Rabbi Shlomo RiskinThe writer is the founding and Chief Rabbi of Efrata, Gush Etzion, as well as founder and Chancellor of Ohr Torah Stone Institutions, author of Torah Lights and other well known Judaic texts.
“This shall be the law of the leper in the day of his cleansing, he shall be brought unto the priest” (Lev. 14:2)
Do houses have souls? Do nations?
In the opening of this week’s portion of Metzora, the Torah introduces us to the law commanding a person to go to the priest who determined the nature of his ‘plague of leprosy’ (nega tzara’at). If the scab was diagnosed as qualifying, the development of the disease required the constant inspection of the priest.
Our portion of Metzora opens with the complex details of the purification process once the disease is over. This ritual requires two kosher birds, a piece of cedar, crimson wool, and a hyssop branch. One bird is slaughtered while the other is ultimately sent away. But this is only the beginning of a purification process that lasts eight days, culminating in a guilt offering brought at the Holy Temple.
Only after the entire procedure was concluded could a person be declared ritually clean. But if this all sounds foreign, complicated and involved, the Biblical concepts appear even stranger when we discover that this “plague of leprosy” is not limited to humans: “God spoke unto Moses and Aaron, saying: ‘When you come to the land of Canaan, which I give to you as an inheritance, and I put the plague of leprosy in a house of the land of your possession, then he that owns the house shall come and tell the priest.” (Lev. 14:33-35).
How are we to understand that the very same malady—nega tzara’at—that describes what is generally referred to as a leprous ailment of a human being, has the power to also afflict the walls of a house—a person is one thing, but a house suffering a plague of leprosy?
When we examine the text we find an interesting distinction between these two species of tzara’at. “The plague of leprosy” that strikes people is presented in straight-forward terms: “If a person shall have in the skin a swelling, a scab, or a bright spot, and it be in the skin of his flesh the plague of leprosy.” (Lev. 13:3)
But the plague that strikes houses is introduced by an entirely different concept: “When you come to the land of Canaan, which I am giving to you as an inheritance, I will put the plague of leprosy.” (Lev. 14:34).
Why is the commandment of the plagued house placed in the context of the Land of Israel? If indeed the disease can descend upon houses, why only the houses in the Land of Israel?
A third element to consider are the differences in the visible aspects of these two diseases. Regarding the person himself, the Torah speaks of a white discoloration, but as far as the house is concerned, if a white spot appeared on the wall nothing would be wrong.
“Then the priest shall command that they empty the house… and he shall look at the plague and behold, if the plague be in the walls and consists of penetrating streaks that are bright green or bright red….” (Lev. 14:36-37)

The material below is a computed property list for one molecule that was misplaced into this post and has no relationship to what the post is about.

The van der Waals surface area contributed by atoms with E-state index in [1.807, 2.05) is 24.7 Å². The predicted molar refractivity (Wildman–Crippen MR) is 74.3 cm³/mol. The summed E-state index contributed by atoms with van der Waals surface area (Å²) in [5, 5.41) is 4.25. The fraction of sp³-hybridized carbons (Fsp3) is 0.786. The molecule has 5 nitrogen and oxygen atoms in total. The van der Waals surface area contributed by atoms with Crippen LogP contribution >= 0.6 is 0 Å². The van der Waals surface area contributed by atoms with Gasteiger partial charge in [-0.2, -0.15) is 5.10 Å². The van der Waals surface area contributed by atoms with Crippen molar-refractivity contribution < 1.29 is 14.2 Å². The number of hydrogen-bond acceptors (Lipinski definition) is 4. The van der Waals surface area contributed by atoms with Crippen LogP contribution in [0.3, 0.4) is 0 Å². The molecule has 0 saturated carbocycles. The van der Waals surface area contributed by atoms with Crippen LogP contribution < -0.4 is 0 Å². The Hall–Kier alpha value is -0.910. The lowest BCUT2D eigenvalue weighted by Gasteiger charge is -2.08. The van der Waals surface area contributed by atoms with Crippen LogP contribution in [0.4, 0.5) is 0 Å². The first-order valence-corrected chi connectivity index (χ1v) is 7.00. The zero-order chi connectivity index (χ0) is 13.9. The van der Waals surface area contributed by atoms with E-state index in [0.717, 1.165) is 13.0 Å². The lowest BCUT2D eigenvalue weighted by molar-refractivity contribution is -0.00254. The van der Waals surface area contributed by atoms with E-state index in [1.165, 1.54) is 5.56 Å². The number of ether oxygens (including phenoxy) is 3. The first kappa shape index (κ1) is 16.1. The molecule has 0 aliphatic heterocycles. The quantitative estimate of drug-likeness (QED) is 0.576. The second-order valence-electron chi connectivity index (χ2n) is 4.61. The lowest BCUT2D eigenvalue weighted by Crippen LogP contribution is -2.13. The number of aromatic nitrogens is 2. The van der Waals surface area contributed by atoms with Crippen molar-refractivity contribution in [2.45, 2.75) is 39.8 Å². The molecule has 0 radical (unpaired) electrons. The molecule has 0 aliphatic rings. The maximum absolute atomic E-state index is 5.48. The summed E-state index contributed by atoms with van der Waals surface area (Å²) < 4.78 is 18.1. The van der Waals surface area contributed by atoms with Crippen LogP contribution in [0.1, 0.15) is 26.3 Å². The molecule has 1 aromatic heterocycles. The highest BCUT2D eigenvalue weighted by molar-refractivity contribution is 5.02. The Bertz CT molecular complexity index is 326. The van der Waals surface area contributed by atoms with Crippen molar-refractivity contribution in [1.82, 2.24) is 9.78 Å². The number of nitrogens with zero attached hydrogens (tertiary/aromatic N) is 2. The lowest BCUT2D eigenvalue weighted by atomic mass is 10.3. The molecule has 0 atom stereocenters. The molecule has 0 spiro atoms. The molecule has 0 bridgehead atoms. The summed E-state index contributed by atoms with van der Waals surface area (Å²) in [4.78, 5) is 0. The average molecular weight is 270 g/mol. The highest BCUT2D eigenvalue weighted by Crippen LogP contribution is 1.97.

We must keep in mind that the translation a “plague of leprosy” is inadequate. Biblical commentaries ranging from the 12th century Ramban to the 19th century Rabbi Samson Raphael Hirsch claim that nega tzara’at cannot possibly be an illness in the classic sense, for if that were true, why does the Torah assign the ‘medical’ task of determining illness to a priest? Priests were teachers and keepers of the religious tradition, not doctors or medical experts.
If nega tzara’at is a spiritual illness, a metaphor for the state of the soul, then just as one soul is linked to one body, the souls of the members of a family are linked to the dwelling where they all live together. And the walls of a house certainly reflect the atmosphere engendered by its residents. A house can be either warm or cold, loving or tense. Some houses are ablaze with life, permeating Jewishness and hospitality: mezuzot on the doorposts, candelabra, menorahs and Jewish art on the walls, books on Judaism on the shelves, and place-settings for guests always adorning the table.
But in other homes, the silence is so heavy it feels like a living tomb, or the screams of passionate red-hot anger which can be heard outside frighten away any would-be visitor, or the green envy of the residents evident in the gossip they constantly speak causes any guest to feel uncomfortable.
Why should this “disease” be specifically connected to the Land—or more specifically, the people—of Israel? To find the unique quality of Israel all we have to do is examine the idea of Beit Yisrael, the House of Israel. The nature of a household is that as long as there is mutual love and shared responsibility, then that house will be blessed and its walls won’t be struck with a plague of leprosy.
To the extent that the covenant of mutual responsibility is embraced by the people, then the house of Israel will be blessed. We must act toward each other with the same morality, ethics and love present in every blessed family. If not, a nega tzara’at awaits us. And our holy land of Israel is especially sensitive to any moral infraction.